Apr 192010
 

 

I’m still recovering from the brutal jetlag of a Boston-Beijing flight, but I’ve spent my foggy-headed days and Ambien-infused nights thinking about my wonderful experience at a Harvard-sponsored medical education conference. While I was listening to lecture after lecture from Harvard’s top docs, surrounded by hundreds of primary care colleagues, I basked in the room’s positive, intellectual energy and rekindled my pride in my profession. I realized that I am extraordinarily lucky to be born in the U.S., and to be an American citizen and doctor — especially when I compare my job to my Chinese colleagues’.

I recently had the unfortunate need to require some specialty medical care of my own, and I’ve been a patient a couple times at Tongren Hospital, one of China’s top eye hospitals. Tongren is exactly as I had envisioned — a madly crowded hospital full of countryside Chinese waiting in the hallways for days to get their 5-minute consult with what they’ve heard are the best eye doctors in China. Lines are long; people smoke in the halls and spit in trashcans. In the midst of all this normality, I had a first-rate eye exam by a cornea specialist, Dr Deng. She was very thorough, spoke good english, and helped me navigate the lines with ease.

It was — and is — impossible for me to encounter her and many of her physician colleagues without feeling acutely aware of how much better off is my life and my lifestyle. We are assuredly equally intelligent and motivated doctors, and yet just because of where we are born, I make magnitudes more than my Chinese colleagues. Not only that, but my daily job is far more rewarding as I see 25-30 patients maximum per day, while they would see 50-150 a day, or more — and there would still be hundreds outside their doors. Doesn’t sound very satisfying, does it? Well, it isn’t, and it’s demonstrated in many surveys here in China. There was a good review from China Daily (Doctors at receiving end in medical reform) discussing the high levels of stress and depression among Chinese doctors. And the Lancet recently had a great article also detailing the underlying perverse incentives in Chinese healthcare that have created frustrations for both doctors and their patients. Here are some highlights from the China Daily article:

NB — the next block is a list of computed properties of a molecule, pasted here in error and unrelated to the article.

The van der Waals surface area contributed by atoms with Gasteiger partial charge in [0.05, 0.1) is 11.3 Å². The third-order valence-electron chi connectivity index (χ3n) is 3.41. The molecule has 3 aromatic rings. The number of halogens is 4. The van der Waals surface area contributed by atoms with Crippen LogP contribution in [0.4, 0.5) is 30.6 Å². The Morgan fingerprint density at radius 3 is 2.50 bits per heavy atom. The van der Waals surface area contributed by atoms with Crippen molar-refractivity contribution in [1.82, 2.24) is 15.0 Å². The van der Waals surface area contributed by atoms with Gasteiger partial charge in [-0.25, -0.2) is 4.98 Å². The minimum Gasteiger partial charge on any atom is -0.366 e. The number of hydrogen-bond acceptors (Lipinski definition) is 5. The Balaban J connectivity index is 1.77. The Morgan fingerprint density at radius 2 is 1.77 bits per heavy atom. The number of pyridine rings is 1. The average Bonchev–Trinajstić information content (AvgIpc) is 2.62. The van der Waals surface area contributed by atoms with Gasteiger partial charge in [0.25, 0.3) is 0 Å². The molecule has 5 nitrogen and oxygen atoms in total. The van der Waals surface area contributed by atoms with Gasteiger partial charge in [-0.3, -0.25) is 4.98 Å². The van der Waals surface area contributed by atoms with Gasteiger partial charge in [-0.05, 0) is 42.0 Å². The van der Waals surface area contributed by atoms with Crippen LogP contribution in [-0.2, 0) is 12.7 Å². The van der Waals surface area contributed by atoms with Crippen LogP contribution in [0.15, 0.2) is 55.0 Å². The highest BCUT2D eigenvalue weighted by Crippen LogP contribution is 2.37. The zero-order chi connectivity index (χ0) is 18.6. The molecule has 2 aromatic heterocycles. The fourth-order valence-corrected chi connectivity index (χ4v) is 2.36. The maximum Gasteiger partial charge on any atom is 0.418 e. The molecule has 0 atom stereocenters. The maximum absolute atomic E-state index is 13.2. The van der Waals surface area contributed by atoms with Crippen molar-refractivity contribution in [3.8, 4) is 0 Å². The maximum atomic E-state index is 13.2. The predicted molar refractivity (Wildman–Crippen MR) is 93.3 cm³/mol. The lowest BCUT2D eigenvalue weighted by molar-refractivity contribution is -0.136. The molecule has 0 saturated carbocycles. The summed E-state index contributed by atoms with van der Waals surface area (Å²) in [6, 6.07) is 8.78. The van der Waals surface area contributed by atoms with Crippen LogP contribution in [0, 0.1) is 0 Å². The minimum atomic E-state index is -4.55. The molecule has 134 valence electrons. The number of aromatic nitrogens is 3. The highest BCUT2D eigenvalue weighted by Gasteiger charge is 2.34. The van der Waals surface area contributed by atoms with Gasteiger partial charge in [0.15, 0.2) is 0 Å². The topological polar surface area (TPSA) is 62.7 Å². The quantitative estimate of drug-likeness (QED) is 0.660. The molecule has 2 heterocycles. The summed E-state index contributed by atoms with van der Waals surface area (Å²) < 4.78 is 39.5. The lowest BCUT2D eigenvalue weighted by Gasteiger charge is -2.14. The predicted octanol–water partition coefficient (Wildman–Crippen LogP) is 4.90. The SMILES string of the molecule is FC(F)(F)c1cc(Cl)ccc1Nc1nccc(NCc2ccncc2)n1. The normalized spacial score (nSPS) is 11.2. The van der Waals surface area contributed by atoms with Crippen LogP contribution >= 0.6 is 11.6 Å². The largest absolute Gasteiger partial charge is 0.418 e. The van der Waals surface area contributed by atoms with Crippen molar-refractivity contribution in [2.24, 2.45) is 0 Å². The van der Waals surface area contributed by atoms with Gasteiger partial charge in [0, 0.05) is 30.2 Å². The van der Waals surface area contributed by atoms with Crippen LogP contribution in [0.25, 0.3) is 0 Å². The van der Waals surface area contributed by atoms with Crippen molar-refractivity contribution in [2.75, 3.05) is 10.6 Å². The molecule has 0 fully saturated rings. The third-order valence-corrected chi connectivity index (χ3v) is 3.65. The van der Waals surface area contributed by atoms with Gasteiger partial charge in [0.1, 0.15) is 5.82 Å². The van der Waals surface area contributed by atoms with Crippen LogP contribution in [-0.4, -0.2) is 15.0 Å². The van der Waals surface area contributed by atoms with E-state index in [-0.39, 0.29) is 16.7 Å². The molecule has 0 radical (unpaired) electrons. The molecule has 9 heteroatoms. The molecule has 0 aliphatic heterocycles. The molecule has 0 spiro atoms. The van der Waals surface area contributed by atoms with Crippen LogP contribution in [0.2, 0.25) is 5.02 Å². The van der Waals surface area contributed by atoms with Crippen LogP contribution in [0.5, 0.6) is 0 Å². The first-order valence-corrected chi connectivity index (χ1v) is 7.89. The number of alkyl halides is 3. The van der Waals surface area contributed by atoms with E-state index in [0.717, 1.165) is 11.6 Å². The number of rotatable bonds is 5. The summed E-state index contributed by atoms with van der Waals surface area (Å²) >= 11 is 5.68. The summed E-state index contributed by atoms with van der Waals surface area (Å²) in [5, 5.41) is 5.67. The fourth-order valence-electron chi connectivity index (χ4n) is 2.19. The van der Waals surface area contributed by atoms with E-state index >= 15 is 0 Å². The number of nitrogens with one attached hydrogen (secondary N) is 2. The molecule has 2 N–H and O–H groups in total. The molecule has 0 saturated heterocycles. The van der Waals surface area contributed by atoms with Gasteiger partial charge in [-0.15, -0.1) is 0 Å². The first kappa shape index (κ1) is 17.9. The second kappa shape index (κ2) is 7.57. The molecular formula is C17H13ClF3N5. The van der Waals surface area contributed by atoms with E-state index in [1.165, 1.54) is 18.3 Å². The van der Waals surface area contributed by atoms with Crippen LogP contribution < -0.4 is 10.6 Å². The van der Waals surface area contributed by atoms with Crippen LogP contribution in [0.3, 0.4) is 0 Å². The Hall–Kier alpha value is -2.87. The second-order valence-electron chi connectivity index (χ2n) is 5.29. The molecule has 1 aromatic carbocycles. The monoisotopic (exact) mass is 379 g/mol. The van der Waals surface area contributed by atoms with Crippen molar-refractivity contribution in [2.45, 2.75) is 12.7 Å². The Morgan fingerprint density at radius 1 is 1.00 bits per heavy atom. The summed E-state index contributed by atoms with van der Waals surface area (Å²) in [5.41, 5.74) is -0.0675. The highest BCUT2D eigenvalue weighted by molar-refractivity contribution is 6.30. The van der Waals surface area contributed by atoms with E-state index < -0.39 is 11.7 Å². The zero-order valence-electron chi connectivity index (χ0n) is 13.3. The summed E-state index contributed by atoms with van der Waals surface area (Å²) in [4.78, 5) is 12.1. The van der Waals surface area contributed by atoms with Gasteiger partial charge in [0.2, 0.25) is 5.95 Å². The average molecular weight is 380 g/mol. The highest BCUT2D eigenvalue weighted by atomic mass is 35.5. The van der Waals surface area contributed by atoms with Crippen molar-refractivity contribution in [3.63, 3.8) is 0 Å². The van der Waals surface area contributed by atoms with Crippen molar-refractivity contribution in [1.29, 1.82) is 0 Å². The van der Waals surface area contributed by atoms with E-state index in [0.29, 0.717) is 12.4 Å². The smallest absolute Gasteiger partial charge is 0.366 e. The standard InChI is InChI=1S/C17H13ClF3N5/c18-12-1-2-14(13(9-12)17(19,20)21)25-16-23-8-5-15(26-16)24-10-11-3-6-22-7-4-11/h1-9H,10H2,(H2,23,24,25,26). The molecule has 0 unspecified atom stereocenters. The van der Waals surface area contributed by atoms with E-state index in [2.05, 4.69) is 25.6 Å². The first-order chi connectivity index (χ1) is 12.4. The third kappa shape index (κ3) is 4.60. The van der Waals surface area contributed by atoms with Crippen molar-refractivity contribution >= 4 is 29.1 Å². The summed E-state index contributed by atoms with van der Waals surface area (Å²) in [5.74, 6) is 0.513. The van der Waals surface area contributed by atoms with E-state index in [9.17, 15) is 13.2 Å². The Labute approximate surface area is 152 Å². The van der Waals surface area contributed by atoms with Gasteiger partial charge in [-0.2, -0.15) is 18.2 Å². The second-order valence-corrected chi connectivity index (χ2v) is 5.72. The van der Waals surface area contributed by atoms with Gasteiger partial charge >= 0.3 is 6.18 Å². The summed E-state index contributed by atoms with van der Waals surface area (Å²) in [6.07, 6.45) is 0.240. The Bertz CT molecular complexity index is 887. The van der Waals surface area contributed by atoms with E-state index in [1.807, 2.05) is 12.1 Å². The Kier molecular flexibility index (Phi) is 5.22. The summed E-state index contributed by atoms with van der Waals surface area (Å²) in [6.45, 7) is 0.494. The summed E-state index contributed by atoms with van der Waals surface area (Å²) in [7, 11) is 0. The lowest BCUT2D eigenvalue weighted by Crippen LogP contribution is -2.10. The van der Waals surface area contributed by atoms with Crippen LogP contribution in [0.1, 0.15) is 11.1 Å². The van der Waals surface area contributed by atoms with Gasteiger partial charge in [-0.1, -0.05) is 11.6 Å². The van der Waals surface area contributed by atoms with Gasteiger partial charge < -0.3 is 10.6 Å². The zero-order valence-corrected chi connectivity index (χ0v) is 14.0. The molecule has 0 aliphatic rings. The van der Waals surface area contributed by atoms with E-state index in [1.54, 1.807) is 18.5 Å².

Chinese physicians – referred to as “white wolves” by some due to their trademark white coats and reputation for profiting from prescriptions – are not a happy bunch. One in four suffers moderate to severe depression due to the stress of the job, according to a nationwide study by Peking University commissioned by the Ministry of Health…

So what is wrong with the medical profession?

According to health professionals, lawyers and academics, the key problems are an evaluation system that is based on a doctor’s ability to generate revenue for a hospital, a certification requirement that effectively prevents doctors from changing jobs and conflicting procedures for medical disputes that “encourage cover-ups”.

Of the more than 8,000 Chinese physicians polled – about 3,000 in cities and 5,000 in the countryside – as part of the Peking University study, most were 44 or younger, married and well educated.

“However, our research showed that the majority of doctors have a much higher degree of anxiety and depression than most citizens,” said Qiu Zeqi, a sociology professor who led the research published in October 2009. “They also have a very poor work attitude.”

The pressure on doctors comes partly from the way their performance is evaluated, said Zheng Shanhai, a doctor at China Meitan General Hospital in Beijing. “Money has become the major measurement,” he said. “Each section of a hospital has a different revenue target, and a doctor’s performance is evaluated monthly according to how much he helps to meet that target.”

Medics generate revenue through checkups and prescriptions they make out, which patients use to purchase drugs at the hospital’s pharmacy.

Doctors also charge a minimal service fee. In Beijing, patients pay about 5 yuan ($0.70) for an appointment – 4 yuan goes to the local government, 0.5 yuan to the hospital and 0.5 yuan to the doctor, said Chen Yan, a doctor specializing in respiratory medicine with Beijing’s China-Japan Friendship Hospital.

So, I am glad that healthcare reforms are taking place — in both my home country and here in China. I am very proud that Obama and his team have finally enacted into law the idea that universal healthcare is a right and not a privilege. And I’m very pleased that the bill strongly pushes for more preventive care as well as more primary care doctors. On this side of the ocean, I am very impressed by China’s recognition of their own challenges and their new laws to fix things. But it clearly will take decades before a Chinese doctor gets the same salary, lifestyle and respect that their foreign colleagues already earn. In this context, I feel a deep compassion and respect for my Chinese colleagues, as well as a heartfelt thanks for the enormous head start I was given just from my birthplace.

  2 Responses to “Reflections on U.S. vs China Healthcare”

  1. Do you mind if i translate this article into Chinese and post it on my blog?
    (http://cafe-carlis.blogspot.com)

    • Not at all! Please also have a link back to my website, thanks. I would love to have more of my articles translated for Chinese…

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